Holder of dozens of patents, inventor of everything from maximally accurate maps to a three-wheeled motor vehicle, author of epic poetry and coiner of countless neologisms, the late architect, futurist and all-around genius R. Buckminster Fuller is one of the most remarkable figures of the 20th century. Fuller's fascinating story comes to life this week in Burlington in a project as unusual and multifaceted as the man himself.
The Love Song of R. Buckminster Fuller is part movie, part concert and part multimedia conference talk, in a way that the polymathic Fuller would surely have appreciated. Billed as a "live documentary," the event features photographs and video clips of and about Fuller provided by filmmaker Sam Green. Indie-rock titans Yo La Tengo will perform a live, partly improvised musical score. Green himself will be on hand to play the part of MC and lecturer.
Hosted by the Flynn Center for the Performing Arts, the event is cosponsored by an array of local arts organizations, including the University of Vermont's Lane Series and the Vermont International Film Foundation.
Director Green has explored this unusual form in a previous work, the 2010 live documentary Utopia in Four Movements. Consequently, the directors of the San Francisco Museum of Modern Art asked Green to create a live documentary about Fuller for a 2012 museum show. "At that point," says Green in a phone interview, "I knew only what most people knew: that Fuller was 'that dome guy' from the '70s." As he researched, Green would soon learn that Fuller's legacy extended far beyond his best-known architectural creation, the geodesic dome.
Almost too far beyond. Green discovered that the personal archive of R. Buckminster Fuller (who preferred to be called Bucky) is one of the most massive ever assembled, consisting of hundreds of thousands of items that Fuller organized and filed nearly every day of his long professional life. Less daunted than intrigued, Green dove in and found himself more and more drawn to Bucky's notions "about sustainability and about using design to solve problems," the director says. "His ideas are very practical, but there's also something utopian about them, in the best sense of the word."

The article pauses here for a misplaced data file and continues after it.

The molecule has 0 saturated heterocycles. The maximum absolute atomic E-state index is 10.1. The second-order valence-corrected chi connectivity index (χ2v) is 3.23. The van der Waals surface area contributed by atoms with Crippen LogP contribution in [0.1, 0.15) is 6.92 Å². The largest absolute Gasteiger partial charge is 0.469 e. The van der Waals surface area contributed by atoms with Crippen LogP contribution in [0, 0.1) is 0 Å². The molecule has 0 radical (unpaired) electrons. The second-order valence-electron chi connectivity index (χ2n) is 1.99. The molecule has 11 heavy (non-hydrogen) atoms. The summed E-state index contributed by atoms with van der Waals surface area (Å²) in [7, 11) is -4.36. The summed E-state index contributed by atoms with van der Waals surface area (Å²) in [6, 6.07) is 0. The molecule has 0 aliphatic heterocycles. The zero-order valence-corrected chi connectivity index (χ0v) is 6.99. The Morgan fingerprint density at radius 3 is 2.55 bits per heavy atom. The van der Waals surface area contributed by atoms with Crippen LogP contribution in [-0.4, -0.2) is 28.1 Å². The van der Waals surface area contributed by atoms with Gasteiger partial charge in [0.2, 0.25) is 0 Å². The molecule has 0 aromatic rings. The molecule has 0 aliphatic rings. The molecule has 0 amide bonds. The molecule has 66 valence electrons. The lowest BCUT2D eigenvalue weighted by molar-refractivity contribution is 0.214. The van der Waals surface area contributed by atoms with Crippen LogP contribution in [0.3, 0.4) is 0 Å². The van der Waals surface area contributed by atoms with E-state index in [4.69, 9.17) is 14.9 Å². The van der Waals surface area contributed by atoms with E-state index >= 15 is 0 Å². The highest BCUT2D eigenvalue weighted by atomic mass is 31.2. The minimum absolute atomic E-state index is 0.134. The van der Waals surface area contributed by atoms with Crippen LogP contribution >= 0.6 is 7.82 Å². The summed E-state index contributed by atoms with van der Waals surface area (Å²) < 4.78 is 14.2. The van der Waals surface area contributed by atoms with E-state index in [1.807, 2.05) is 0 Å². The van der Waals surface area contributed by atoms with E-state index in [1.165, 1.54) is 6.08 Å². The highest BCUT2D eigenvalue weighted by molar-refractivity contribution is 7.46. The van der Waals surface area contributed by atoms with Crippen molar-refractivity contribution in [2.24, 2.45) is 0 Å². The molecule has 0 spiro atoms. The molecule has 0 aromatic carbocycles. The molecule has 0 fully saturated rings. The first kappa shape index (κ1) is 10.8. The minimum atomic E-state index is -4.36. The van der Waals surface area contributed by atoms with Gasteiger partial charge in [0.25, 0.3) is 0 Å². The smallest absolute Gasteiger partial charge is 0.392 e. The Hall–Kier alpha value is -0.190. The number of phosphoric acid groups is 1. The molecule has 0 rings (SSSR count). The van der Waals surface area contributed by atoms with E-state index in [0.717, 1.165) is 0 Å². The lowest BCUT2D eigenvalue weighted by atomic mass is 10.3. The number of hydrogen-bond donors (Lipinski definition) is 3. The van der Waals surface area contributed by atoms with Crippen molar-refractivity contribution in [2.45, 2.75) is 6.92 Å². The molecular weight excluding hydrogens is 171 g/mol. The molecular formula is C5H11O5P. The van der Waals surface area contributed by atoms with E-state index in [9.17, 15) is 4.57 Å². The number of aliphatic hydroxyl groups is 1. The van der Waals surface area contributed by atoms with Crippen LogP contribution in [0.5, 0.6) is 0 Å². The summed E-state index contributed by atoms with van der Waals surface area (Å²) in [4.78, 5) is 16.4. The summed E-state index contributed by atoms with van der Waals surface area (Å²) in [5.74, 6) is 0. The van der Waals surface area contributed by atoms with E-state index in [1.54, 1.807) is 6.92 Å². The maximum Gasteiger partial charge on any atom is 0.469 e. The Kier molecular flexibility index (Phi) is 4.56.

Green planned all along to accompany the piece's visuals with music, and he found himself a lulu of a musical collaborator. Yo La Tengo, whose three-person lineup has remained unchanged for more than two decades, may never have released a top-10 single, but they have a cult following and have received critical acclaim.
The band also happens to have experience in live accompaniment for film, having scored and performed a 2001 program of short aquatic documentaries by famed nature filmmaker Jean Painlevé. Green saw that performance and calls it "one of the five best cinematic experiences I've ever had." He approached the band when they were between projects, and they signed on.
Like Green, Yo La Tengo bassist James McNew was only generally aware of Fuller before this project. "It's not like my parents had a dome or anything," he says, "but you kind of knew who he was." Delving in, McNew found Bucky's work "mind-blowing," and he never tires of watching the film when he accompanies it, he says. McNew especially likes the project because, unlike the Painlevé film, it involves "a third entity" — that is, Green — who runs the show.
Green says he designed The Love Song of R. Buckminster Fuller to hark back to the earliest days of cinema, when such multimedia screenings were commonplace. Green, who studied with groundbreaking experimental documentarian Marlon Riggs, is also influenced by the lecture-accompanied travelogue films of his youth.
Ironically, it's new, digital technology that has allowed Green to realize his own live documentaries more fully. "The truth is that, until very recently, there was no way someone could do what I'm doing," he says. "I'm bringing a laptop that has HD footage on it, and people have great projectors now. Even seven years ago, there weren't projectors good enough, and the media wasn't portable enough. Not to make it sound too grandiose, but this is pretty cutting-edge, even though it's an echo of these earlier forms."
The director and the band members have been road showing The Love Song of R. Buckminster Fuller since 2012. Both McNew and Green say no two shows are identical. Green's spoken presentation and choice of photos and footage change from night to night; McNew lists several variables — "the audience's response, Sam's rhythm, our response to that" — that allow the performance to breathe. "When you do a piece like this," Green says, "we're all in the band, in a way." (McNew adds, "I keep hoping that Sam will sing one night, but he just never will.")
While the piece itself may be unconventional, Green says the inspiration behind it is pretty old-fashioned. While he's not opposed to the fragmented viewing that digital technology can engender, he's a fan of "the collective experience" of attending a film with an audience. He's also attracted to the ephemerality of live performance. "I'm moved by the idea that we do the show and there's nothing that exists from it — just a memory," he says.
Given that his piece portrays one of the last century's most multifaceted figures, Green has stacked the deck in his favor.